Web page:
For the majority of people, there is a power to music which can make them happy, sad, tearful, joyful or simply nostalgic.
However, in addition to stirring the soul, recent studies have indicated that there are psychological and cognitive benefits to listening to and enjoying music:
As has already been mentioned, music has the power to stir the soul and awaken senses which other stimuli is unable to. It has been proven that the reason for this is because certain music types, pieces, songs or voices can directly affect an individual person. The study in which this was demonstrated showed certain subjects showed physiological changes in the brain in response to certain music types. The effects, as shown in brain scans showed the areas of the brain responsible for vision, memory and thought processing physically lighting up in response to certain music types.
As a result of these involuntary reactions, which the brain processes without being told to, many patients in comatose and permanent vegetative states are now recommended to listen to music, especially genres and specific sounds they enjoyed prior to illness as a way of provoking a reaction and in some cases, lifting the patient from their state altogether.
Many people use many Benefits of Music as a way of relaxing, helping them process the end of a difficult day or as a way of staying awake and alert during certain tasks (such as long car journeys). Most people are also aware that musical taste and the particular types of music which help them through particular tasks vary from person to person. The reason for this is the production of dopamine, which the brain does automatically when pleasured or triggered by a pleasant sensation. Thus enjoying a favourite piece or type of music is literally the brain telling the person to see here and carry on!
In addition to making the person listening feel better about certain moods, it has been found that certain music types can actually improve performance during tasks. In a study carried out the Brunel University in West London, subjects were given a number of physical tests (such as running) to do as they listened to certain types of music. Those subjects with “dance beats” which might have been created by a Korg Synthesiser were found to have improved performance of up to 15% in comparison to their counterparts without the accompaniment. In addition, those subjects were seen to have better speed over long periods of time. The study concluded that not only could music improve performance but also energy efficiency and longevity during exercise.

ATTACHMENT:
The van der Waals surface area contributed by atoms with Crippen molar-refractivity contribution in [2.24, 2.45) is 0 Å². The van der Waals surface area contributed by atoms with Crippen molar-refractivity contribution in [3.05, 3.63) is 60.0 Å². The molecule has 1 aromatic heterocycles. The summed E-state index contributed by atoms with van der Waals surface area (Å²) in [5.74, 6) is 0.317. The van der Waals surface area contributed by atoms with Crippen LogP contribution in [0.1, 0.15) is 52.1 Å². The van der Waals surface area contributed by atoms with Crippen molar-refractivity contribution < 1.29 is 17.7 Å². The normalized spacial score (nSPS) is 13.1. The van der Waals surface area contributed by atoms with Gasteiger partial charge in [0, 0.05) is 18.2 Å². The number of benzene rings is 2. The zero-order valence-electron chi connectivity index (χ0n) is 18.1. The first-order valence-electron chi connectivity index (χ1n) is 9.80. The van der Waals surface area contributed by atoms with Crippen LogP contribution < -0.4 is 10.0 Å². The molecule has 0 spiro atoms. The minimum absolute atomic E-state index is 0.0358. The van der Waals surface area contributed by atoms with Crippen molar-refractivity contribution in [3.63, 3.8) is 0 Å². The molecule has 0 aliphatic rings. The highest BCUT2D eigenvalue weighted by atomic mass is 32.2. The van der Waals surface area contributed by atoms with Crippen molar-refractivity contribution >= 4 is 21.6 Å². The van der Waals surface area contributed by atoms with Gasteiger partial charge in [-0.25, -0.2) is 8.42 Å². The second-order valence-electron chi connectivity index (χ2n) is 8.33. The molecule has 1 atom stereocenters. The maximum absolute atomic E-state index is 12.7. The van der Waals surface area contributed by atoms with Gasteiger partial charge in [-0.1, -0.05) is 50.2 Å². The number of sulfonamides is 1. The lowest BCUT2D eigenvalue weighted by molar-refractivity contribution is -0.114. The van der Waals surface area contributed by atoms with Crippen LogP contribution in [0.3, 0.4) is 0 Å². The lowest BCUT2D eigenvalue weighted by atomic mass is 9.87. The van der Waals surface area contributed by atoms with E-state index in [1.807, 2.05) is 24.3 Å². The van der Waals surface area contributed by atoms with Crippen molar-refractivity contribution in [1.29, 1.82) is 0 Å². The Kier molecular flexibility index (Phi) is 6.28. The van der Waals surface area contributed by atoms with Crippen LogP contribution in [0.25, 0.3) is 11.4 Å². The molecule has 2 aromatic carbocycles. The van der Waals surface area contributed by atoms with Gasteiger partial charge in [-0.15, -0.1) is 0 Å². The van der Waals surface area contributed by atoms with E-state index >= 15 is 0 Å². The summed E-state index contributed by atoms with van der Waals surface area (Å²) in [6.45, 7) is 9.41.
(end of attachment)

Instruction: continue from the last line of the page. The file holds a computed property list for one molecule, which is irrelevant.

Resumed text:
Music is now recognized as being part of the treatment for a number of mental health conditions. In addition to being an excellent outlet for communication processes, studies and specialists have found that the actual music, tone and texture can be considered a therapy all in itself. In addition, the use of music as part of therapy for physical conditions such as cancer, heart disease and various respiratory conditions is currently being trialled to initial success. For more information please click here